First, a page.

So I was wondering, how does power impact it? – So if I have more power or authority, do I have a better chance of being a coherent person? Can I align who I am, my values and so on? No. No, I think the short answer is no. You have some degrees of freedom, but all positions of power come with tremendous amounts of constraint, ’cause you have power over something, and that thing is a thing. If it’s a company, then it’s got a certain value proposition and it’s not gonna wake up and turn into something entirely different tomorrow. And so you’re surprisingly bound in. Now, if what you want to adjust is within the domain of, what’s called domain sovereignty, if what you wanna play with is within your power domain, than you’ve got some tools. You’ve got some flexibility. But very often, those issues of coherence and authenticity and value fulfillment operate outside of that. It’s not power is more coherent and less power is less coherent. It’s whether or not those elements you’re trying to integrate, who I am, what I believe, what I’m doing, are in tension or not.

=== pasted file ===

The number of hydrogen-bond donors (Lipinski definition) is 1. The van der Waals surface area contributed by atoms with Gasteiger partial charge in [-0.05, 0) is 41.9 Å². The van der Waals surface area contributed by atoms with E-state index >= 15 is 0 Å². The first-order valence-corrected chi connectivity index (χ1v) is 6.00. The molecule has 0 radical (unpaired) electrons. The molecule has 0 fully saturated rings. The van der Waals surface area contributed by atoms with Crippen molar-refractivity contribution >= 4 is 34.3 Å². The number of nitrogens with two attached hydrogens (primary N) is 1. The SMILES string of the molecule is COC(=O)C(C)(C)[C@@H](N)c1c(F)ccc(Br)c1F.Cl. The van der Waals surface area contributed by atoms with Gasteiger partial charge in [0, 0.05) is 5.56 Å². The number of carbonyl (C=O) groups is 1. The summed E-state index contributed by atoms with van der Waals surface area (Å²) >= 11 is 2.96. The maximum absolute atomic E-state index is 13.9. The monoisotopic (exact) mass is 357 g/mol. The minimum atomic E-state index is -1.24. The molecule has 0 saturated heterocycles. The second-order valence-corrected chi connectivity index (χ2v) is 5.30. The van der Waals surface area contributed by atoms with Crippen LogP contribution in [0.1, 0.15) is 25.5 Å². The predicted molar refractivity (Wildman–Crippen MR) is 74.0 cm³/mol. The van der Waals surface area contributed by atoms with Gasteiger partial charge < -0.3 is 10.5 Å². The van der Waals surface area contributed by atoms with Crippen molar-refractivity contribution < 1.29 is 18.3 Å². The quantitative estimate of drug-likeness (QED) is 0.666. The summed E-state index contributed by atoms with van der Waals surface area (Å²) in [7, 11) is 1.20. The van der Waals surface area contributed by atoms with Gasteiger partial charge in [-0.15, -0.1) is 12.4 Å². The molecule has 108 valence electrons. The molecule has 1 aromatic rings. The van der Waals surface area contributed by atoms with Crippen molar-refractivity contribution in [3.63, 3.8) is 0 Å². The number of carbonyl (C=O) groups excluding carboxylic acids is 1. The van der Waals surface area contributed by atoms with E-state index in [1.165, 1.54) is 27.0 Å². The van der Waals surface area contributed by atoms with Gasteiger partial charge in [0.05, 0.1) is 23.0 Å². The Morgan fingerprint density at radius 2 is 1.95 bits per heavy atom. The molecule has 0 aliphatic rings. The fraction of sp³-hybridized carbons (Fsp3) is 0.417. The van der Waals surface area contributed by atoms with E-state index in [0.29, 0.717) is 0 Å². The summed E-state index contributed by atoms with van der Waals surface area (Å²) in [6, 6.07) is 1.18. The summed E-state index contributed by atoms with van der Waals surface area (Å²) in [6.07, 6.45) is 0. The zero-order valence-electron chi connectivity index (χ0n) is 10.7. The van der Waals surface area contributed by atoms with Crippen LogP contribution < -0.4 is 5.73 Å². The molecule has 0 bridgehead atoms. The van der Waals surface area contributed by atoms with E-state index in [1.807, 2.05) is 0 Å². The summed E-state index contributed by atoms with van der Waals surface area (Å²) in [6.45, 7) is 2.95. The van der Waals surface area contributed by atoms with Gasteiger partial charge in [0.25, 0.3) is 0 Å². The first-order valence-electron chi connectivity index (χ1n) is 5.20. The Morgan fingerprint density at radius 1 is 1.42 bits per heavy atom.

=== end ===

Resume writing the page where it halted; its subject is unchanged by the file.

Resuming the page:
And that alignment in and of itself is not really power based, not power sensitive, I would argue. I know powerless people who are doing great and powerful people who really are banging their head against concrete. Yeah. – [Man In Audience] How do you mitigate risk or quantify risk in (mumbles)? – How do you quantify risk? We do not deal with risk at all. You may have noticed. That’s why the question was asked. There are a bunch of things that we don’t cover. This is not a comprehensive life design system. We think it’s a sufficient one. We built it, but for instance, it doesn’t bring up character questions.